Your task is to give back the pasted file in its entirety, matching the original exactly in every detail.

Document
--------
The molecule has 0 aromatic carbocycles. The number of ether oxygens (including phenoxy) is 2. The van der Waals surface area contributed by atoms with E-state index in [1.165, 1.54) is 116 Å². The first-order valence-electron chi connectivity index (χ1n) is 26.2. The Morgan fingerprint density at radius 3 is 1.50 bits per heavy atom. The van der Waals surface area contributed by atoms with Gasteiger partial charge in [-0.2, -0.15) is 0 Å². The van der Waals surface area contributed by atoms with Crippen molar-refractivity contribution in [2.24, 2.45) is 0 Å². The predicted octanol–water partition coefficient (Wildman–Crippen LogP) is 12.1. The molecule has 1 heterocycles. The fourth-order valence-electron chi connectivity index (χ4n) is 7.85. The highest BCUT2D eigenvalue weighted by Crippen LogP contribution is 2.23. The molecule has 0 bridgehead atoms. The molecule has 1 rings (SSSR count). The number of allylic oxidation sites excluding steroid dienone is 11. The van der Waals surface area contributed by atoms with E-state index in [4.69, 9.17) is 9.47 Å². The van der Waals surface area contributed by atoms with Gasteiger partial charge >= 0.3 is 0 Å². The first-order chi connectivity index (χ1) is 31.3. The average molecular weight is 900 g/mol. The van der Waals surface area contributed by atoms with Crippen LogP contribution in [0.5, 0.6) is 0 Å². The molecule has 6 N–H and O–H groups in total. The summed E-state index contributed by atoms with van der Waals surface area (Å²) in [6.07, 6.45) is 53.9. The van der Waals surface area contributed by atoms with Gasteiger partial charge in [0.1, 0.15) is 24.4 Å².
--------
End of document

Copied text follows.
The molecule has 0 aromatic carbocycles. The number of ether oxygens (including phenoxy) is 2. The van der Waals surface area contributed by atoms with E-state index in [1.165, 1.54) is 116 Å². The first-order valence-electron chi connectivity index (χ1n) is 26.2. The Morgan fingerprint density at radius 3 is 1.50 bits per heavy atom. The van der Waals surface area contributed by atoms with Gasteiger partial charge in [-0.2, -0.15) is 0 Å². The van der Waals surface area contributed by atoms with Crippen molar-refractivity contribution in [2.24, 2.45) is 0 Å². The predicted octanol–water partition coefficient (Wildman–Crippen LogP) is 12.1. The molecule has 1 heterocycles. The fourth-order valence-electron chi connectivity index (χ4n) is 7.85. The highest BCUT2D eigenvalue weighted by Crippen LogP contribution is 2.23. The molecule has 0 bridgehead atoms. The molecule has 1 rings (SSSR count). The number of allylic oxidation sites excluding steroid dienone is 11. The van der Waals surface area contributed by atoms with E-state index in [4.69, 9.17) is 9.47 Å². The van der Waals surface area contributed by atoms with Gasteiger partial charge >= 0.3 is 0 Å². The first-order chi connectivity index (χ1) is 31.3. The average molecular weight is 900 g/mol. The van der Waals surface area contributed by atoms with Crippen LogP contribution in [0.5, 0.6) is 0 Å². The molecule has 6 N–H and O–H groups in total. The summed E-state index contributed by atoms with van der Waals surface area (Å²) in [6.07, 6.45) is 53.9. The van der Waals surface area contributed by atoms with Gasteiger partial charge in [0.1, 0.15) is 24.4 Å².